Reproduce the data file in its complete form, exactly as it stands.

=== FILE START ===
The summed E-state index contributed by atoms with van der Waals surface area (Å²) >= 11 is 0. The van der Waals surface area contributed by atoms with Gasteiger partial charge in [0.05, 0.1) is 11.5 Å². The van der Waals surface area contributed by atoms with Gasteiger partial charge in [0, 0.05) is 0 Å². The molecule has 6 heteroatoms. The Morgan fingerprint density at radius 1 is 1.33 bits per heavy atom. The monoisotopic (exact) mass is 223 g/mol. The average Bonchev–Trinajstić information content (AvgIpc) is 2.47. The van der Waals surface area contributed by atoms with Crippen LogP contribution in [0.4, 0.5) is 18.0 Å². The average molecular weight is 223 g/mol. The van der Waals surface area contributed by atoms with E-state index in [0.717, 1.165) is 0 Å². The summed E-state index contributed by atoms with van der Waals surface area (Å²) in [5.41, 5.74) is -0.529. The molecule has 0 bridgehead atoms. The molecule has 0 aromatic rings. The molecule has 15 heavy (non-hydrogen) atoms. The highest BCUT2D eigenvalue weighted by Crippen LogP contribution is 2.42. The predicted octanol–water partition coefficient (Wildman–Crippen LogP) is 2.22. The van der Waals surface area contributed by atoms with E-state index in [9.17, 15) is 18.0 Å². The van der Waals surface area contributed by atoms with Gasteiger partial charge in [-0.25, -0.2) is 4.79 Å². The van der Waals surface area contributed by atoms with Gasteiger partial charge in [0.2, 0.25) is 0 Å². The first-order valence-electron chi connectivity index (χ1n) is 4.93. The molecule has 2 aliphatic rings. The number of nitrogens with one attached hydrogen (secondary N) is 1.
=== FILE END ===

The summed E-state index contributed by atoms with van der Waals surface area (Å²) >= 11 is 0. The van der Waals surface area contributed by atoms with Gasteiger partial charge in [0.05, 0.1) is 11.5 Å². The van der Waals surface area contributed by atoms with Gasteiger partial charge in [0, 0.05) is 0 Å². The molecule has 6 heteroatoms. The Morgan fingerprint density at radius 1 is 1.33 bits per heavy atom. The monoisotopic (exact) mass is 223 g/mol. The average Bonchev–Trinajstić information content (AvgIpc) is 2.47. The van der Waals surface area contributed by atoms with Crippen LogP contribution in [0.4, 0.5) is 18.0 Å². The average molecular weight is 223 g/mol. The van der Waals surface area contributed by atoms with E-state index in [0.717, 1.165) is 0 Å². The summed E-state index contributed by atoms with van der Waals surface area (Å²) in [5.41, 5.74) is -0.529. The molecule has 0 bridgehead atoms. The molecule has 0 aromatic rings. The molecule has 15 heavy (non-hydrogen) atoms. The highest BCUT2D eigenvalue weighted by Crippen LogP contribution is 2.42. The predicted octanol–water partition coefficient (Wildman–Crippen LogP) is 2.22. The van der Waals surface area contributed by atoms with E-state index in [9.17, 15) is 18.0 Å². The van der Waals surface area contributed by atoms with Gasteiger partial charge in [-0.25, -0.2) is 4.79 Å². The van der Waals surface area contributed by atoms with Gasteiger partial charge in [0.2, 0.25) is 0 Å². The first-order valence-electron chi connectivity index (χ1n) is 4.93. The molecule has 2 aliphatic rings. The number of nitrogens with one attached hydrogen (secondary N) is 1.